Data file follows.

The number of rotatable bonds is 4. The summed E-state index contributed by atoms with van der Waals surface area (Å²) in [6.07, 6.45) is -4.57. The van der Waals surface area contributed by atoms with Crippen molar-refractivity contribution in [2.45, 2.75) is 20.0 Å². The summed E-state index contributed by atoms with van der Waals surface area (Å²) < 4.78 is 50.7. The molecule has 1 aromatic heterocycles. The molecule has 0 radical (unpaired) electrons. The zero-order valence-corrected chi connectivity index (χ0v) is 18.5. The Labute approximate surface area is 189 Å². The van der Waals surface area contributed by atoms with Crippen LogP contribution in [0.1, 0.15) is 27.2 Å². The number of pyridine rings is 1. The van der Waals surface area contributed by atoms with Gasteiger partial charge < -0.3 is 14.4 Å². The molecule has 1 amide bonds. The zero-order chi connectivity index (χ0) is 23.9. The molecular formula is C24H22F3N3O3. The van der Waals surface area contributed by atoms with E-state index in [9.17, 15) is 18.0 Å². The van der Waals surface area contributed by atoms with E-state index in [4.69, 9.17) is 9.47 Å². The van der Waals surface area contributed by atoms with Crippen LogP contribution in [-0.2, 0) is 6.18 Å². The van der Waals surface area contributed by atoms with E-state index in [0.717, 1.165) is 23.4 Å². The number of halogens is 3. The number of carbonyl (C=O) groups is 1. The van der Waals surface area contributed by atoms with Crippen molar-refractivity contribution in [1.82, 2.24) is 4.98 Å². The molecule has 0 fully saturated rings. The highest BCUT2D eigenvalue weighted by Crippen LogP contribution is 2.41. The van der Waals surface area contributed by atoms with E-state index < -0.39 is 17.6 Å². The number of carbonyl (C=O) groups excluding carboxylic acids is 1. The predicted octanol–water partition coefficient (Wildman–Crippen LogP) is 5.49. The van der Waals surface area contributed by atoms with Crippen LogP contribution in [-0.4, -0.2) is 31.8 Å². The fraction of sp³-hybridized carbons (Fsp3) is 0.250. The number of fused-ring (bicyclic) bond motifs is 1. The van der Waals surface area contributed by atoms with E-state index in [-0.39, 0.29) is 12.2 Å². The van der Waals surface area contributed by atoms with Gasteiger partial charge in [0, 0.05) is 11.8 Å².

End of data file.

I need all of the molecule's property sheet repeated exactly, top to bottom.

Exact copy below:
The number of rotatable bonds is 4. The summed E-state index contributed by atoms with van der Waals surface area (Å²) in [6.07, 6.45) is -4.57. The van der Waals surface area contributed by atoms with Crippen molar-refractivity contribution in [2.45, 2.75) is 20.0 Å². The summed E-state index contributed by atoms with van der Waals surface area (Å²) < 4.78 is 50.7. The molecule has 1 aromatic heterocycles. The molecule has 0 radical (unpaired) electrons. The zero-order valence-corrected chi connectivity index (χ0v) is 18.5. The Labute approximate surface area is 189 Å². The van der Waals surface area contributed by atoms with Crippen LogP contribution in [0.1, 0.15) is 27.2 Å². The number of pyridine rings is 1. The van der Waals surface area contributed by atoms with Gasteiger partial charge < -0.3 is 14.4 Å². The molecule has 1 amide bonds. The zero-order chi connectivity index (χ0) is 23.9. The molecular formula is C24H22F3N3O3. The van der Waals surface area contributed by atoms with E-state index in [9.17, 15) is 18.0 Å². The van der Waals surface area contributed by atoms with E-state index in [4.69, 9.17) is 9.47 Å². The van der Waals surface area contributed by atoms with Crippen LogP contribution in [-0.2, 0) is 6.18 Å². The van der Waals surface area contributed by atoms with E-state index in [0.717, 1.165) is 23.4 Å². The number of halogens is 3. The number of carbonyl (C=O) groups is 1. The van der Waals surface area contributed by atoms with Crippen molar-refractivity contribution in [1.82, 2.24) is 4.98 Å². The molecule has 0 fully saturated rings. The highest BCUT2D eigenvalue weighted by Crippen LogP contribution is 2.41. The van der Waals surface area contributed by atoms with E-state index < -0.39 is 17.6 Å². The number of carbonyl (C=O) groups excluding carboxylic acids is 1. The predicted octanol–water partition coefficient (Wildman–Crippen LogP) is 5.49. The van der Waals surface area contributed by atoms with Crippen LogP contribution in [-0.4, -0.2) is 31.8 Å². The fraction of sp³-hybridized carbons (Fsp3) is 0.250. The number of fused-ring (bicyclic) bond motifs is 1. The van der Waals surface area contributed by atoms with E-state index in [-0.39, 0.29) is 12.2 Å². The van der Waals surface area contributed by atoms with Gasteiger partial charge in [0, 0.05) is 11.8 Å².